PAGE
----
Obviously, Goodwood is a demonstration hill climb and not a proper circuit, so driving there doesn't give you the full gauge of the car. They could also run the car lower to make the skirts work to their maximum, something that couldn't be done during races because after 20 laps there would be too much damage from them hitting the ground!
As it was a warm day you could get tyre temperature and a feel for the car during a run. What surprised me was how direct the steering was. You turned the wheel and it would be positive, but not to the point where it was too sharp. It had just the right amount of weight and feedback and was predictable even though the tyre technology was so much less complex, particular in terms of sidewall strength. While these cars are crude by today's standards, they share a characteristic of being very precise racing machines.
The famous Cosworth DFV engine was very impressive in its driveability. You could pick up the throttle in the corner without the rear snapping and it goes through the rev range very smoothly. It's always progressive and was very nice to drive, which would have been essential when trying to take the fight to the much more powerful turbo engines as you had to make up your time in the corners. The predictable torque curve would have made that so much easier to do.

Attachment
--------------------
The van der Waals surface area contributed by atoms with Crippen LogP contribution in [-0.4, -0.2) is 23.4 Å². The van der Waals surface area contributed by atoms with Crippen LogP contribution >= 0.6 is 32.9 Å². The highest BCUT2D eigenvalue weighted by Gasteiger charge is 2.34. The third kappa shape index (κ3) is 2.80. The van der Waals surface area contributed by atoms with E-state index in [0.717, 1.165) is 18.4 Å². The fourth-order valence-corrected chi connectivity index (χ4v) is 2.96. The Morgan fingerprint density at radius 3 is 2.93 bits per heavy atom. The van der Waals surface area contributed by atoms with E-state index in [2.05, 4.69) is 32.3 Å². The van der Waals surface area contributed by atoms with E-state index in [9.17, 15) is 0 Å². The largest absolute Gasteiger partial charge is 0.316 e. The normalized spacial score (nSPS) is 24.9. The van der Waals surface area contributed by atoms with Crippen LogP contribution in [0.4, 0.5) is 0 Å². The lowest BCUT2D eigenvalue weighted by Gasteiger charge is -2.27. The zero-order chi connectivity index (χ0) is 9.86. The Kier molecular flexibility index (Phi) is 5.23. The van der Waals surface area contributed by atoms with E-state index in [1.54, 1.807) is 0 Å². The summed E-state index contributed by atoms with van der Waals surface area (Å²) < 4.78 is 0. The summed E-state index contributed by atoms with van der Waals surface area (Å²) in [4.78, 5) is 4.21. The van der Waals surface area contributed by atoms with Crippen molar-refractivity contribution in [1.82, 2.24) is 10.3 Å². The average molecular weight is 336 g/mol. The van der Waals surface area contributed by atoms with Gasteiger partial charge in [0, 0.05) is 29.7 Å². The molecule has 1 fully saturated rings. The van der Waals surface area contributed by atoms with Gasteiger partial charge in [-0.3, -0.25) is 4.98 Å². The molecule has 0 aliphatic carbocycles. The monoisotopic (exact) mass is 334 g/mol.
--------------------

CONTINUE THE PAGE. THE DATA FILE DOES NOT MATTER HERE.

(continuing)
If I was 30 years younger, I'd have loved to have raced these cars. Yes, by today's standards they are very dangerous and both Gilles Villeneuve and Riccardo Paletti lost their lives during the 1982 season, but you have to look at it in the perspective of that era. In 1982, the drivers probably thought that they were driving the safest cars in the world and looked back at the 1960s cars shaking their heads thinking that those guys were mad!
Chandhok in action © LAT
Overall, I thought the car was mega to drive. You feel totally in control of the car without electronic gizmos dictating engine over-run, working on the diff and a multitude of engine maps for different circumstances. From a purist's point of view, I'd have loved to race in that era - just three pedals, a gear lever and a steering wheel!
I have a huge amount of respect for the drivers of that era. Keke Rosberg, who won the championship driving the FW08, was a fantastic driver and I think in any era the top five or so guys are in the same top class as they are today. The big difference today is that things are so much closer when you look beyond the top five. Looking at the grid for the Swiss Grand Prix, which Rosberg won, you notice that 10th place was 2.5 seconds down on pole. Today, if you are that far off you won't get out of Q1.
In so many ways, the Williams FW08 is completely different from the cars of today. But at heart, the cars of 1982 were the same raw, hi-tech racing machines that they are today. No wonder I felt so at home driving one!
* To read more about the 1982 season, including Frank Dernie's guide to the Williams FW08, a detailed analysis of Rosberg's championship season, the truth behind the Pironi/Villeneuve Ferrari feud and much more, check out this week's AUTOSPORT magazine available here.